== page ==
There are new studies emerging that Social Media can actually make you sad. I don’t know about you, but I can relate.
You know when you have one of those days where it feels like all your friends are doing cool things, or going nice places, or linking to interesting stuff and having insightful opinions on worthy topics? And then there’s you, still in your underwear in bed on Friday night with nothing much to do except a lot of work and a pile of laundry and dishes, with only the cat and a large bag of mint cremes for company. (Okay, the mint cremes might just be my thing… but you get my point.)
On Social Networks it’s easy to make your life look shiny. Take my recent London trip, for example. I ‘checked in’ to every place I went. Every nice restaurant, every hotel (there’s always more than one), every museum and theatre and show. I posted my photos to Facebook so my friends could see the beautiful and interesting things that were inspiring me, or just get a gander at some stuff they might not have seen.
I didn’t do it to show off. Well, not totally.
I know posting everything to Facebook as it happened will let me relive that holiday on my down days. It also saves me recounting my entire trip to everyone when I get home. More than anything, I was glad it was letting my family know that nice things were happening for me, because they are great and that sort of thing makes them happy, and stops them worrying. My mum is in a wheelchair and can’t get out of the house much at all, so keeping up to date with things that are happening in my life is not just nice for her as a mother, but something to look at for every day I was away.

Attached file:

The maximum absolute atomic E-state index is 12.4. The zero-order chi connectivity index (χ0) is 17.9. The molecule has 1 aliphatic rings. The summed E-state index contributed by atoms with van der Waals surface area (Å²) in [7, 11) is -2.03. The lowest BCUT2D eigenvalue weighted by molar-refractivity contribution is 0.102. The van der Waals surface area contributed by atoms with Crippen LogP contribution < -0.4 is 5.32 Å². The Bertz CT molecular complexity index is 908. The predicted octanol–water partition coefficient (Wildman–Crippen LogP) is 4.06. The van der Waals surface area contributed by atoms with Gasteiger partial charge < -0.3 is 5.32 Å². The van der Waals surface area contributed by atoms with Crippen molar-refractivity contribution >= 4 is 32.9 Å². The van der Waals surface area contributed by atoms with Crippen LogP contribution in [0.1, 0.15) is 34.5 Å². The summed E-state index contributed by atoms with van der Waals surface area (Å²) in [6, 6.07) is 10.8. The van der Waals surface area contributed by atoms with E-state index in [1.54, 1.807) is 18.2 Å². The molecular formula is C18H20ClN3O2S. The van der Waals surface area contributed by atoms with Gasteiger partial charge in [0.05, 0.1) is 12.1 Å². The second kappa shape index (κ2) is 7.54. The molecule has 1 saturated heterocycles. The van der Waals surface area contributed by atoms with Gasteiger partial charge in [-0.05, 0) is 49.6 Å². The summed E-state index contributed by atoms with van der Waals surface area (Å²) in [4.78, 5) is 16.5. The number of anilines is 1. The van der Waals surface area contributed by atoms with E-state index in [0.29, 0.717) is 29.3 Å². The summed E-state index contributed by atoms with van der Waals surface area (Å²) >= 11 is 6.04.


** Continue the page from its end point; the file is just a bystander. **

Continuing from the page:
But I was also very aware that it was making me look like a jetsetter with a fabulous carefree life and more money than sense.
People didn’t see the underneath parts of the trip. They didn’t know that before we left, my boyfriend was super stressed with work and even had to finish up some stuff on our first few days there. My fledgling business also meant I had little money and new, scary deadlines looming for first projects. They didn’t understand how far in advance we’d booked the trip, and how much we had hung our hopes on it to get us through the previous months.
Unsurprisingly, this enormous amount of build-up and stress didn’t end well. We both ended up with stress related medical conditions that made just getting around difficult. We also brought an extra bag as well as our usual rucksacks, and it turned out to be a pain in the ass to travel with. Consequently, we argued for most of the trip, hurting each other and spending time in nice places desperately trying to shake off grumpy moods.
In the end, we came home exhausted almost a week early instead of going on to Budapest for the second leg.
But of course, I didn’t really feel comfortable posting to Facebook about the arguments and bad times. I don’t want to complain and bring my friends down with that stuff. Also it seemed churlish when we were clearly doing nice things that many of my friends would have been glad of. Acknowledging how difficult things were felt like admitting defeat on this awesome holiday we were so looking forward to. And I didn’t want to remind myself of them later.
Also, when we weren’t using AirBnB.com (check them out, it’s a great way to stay anywhere) we booked the accommodation every day or so with lastminute.com and saved money. Staying in mystery hotels with eleventh hour offers often meant we got surprisingly expensive places very cheaply, though we did have to travel around with our bags a lot, and sometimes paid to check them in at LeftLuggage for the day. This made it look like we were staying in ridiculously swanky places and throwing money around!
And of course, nobody can see my credit card bill, or will ever hear about the difficulty I will have scraping together the money for repayments, or how much it meant to me just to get away to be worth getting in debt over.
My point is that we’re all people, and none of us are living the fabulous, carefree lives that Social Media makes it look like we are. And that’s okay because it’s good to concentrate on the good, and the funny, and the wonderful. But it’s vital to recognise and remember that for what it is. Beneath the silver plating there’s just dull old regular messy human stuff.
People are not having a life filled with more fun and success than yours. Everything is okay.